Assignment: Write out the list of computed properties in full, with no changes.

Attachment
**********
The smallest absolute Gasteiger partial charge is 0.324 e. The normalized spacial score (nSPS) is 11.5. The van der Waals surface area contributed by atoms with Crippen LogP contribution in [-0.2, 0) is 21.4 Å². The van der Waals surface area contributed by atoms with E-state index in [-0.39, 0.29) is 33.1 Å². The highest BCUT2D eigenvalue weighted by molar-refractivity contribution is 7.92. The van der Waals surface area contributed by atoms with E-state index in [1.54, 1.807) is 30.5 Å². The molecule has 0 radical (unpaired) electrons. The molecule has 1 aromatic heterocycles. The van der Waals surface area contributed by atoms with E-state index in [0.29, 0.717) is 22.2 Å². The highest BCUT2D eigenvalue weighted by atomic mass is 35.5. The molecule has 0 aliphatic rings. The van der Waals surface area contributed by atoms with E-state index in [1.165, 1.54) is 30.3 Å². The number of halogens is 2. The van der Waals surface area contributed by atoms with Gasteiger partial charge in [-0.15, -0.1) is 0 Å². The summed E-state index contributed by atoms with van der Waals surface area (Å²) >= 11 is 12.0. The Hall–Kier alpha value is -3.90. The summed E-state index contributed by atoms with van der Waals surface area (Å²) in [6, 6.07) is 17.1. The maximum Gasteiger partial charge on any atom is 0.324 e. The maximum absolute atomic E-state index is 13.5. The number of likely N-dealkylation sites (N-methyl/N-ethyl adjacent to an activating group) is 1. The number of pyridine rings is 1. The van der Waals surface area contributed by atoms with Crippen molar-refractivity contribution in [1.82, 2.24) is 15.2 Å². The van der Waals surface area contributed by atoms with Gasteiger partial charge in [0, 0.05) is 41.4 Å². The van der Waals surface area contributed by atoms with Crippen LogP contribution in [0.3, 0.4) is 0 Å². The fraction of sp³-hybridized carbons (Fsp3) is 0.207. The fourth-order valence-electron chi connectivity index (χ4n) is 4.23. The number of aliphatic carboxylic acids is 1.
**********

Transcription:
The smallest absolute Gasteiger partial charge is 0.324 e. The normalized spacial score (nSPS) is 11.5. The van der Waals surface area contributed by atoms with Crippen LogP contribution in [-0.2, 0) is 21.4 Å². The van der Waals surface area contributed by atoms with E-state index in [-0.39, 0.29) is 33.1 Å². The highest BCUT2D eigenvalue weighted by molar-refractivity contribution is 7.92. The van der Waals surface area contributed by atoms with E-state index in [1.54, 1.807) is 30.5 Å². The molecule has 0 radical (unpaired) electrons. The molecule has 1 aromatic heterocycles. The van der Waals surface area contributed by atoms with E-state index in [0.29, 0.717) is 22.2 Å². The highest BCUT2D eigenvalue weighted by atomic mass is 35.5. The molecule has 0 aliphatic rings. The van der Waals surface area contributed by atoms with E-state index in [1.165, 1.54) is 30.3 Å². The number of halogens is 2. The van der Waals surface area contributed by atoms with Gasteiger partial charge in [-0.15, -0.1) is 0 Å². The summed E-state index contributed by atoms with van der Waals surface area (Å²) >= 11 is 12.0. The Hall–Kier alpha value is -3.90. The summed E-state index contributed by atoms with van der Waals surface area (Å²) in [6, 6.07) is 17.1. The maximum Gasteiger partial charge on any atom is 0.324 e. The maximum absolute atomic E-state index is 13.5. The number of likely N-dealkylation sites (N-methyl/N-ethyl adjacent to an activating group) is 1. The number of pyridine rings is 1. The van der Waals surface area contributed by atoms with Crippen molar-refractivity contribution in [1.82, 2.24) is 15.2 Å². The van der Waals surface area contributed by atoms with Gasteiger partial charge in [0, 0.05) is 41.4 Å². The van der Waals surface area contributed by atoms with Crippen LogP contribution in [0.3, 0.4) is 0 Å². The fraction of sp³-hybridized carbons (Fsp3) is 0.207. The fourth-order valence-electron chi connectivity index (χ4n) is 4.23. The number of aliphatic carboxylic acids is 1.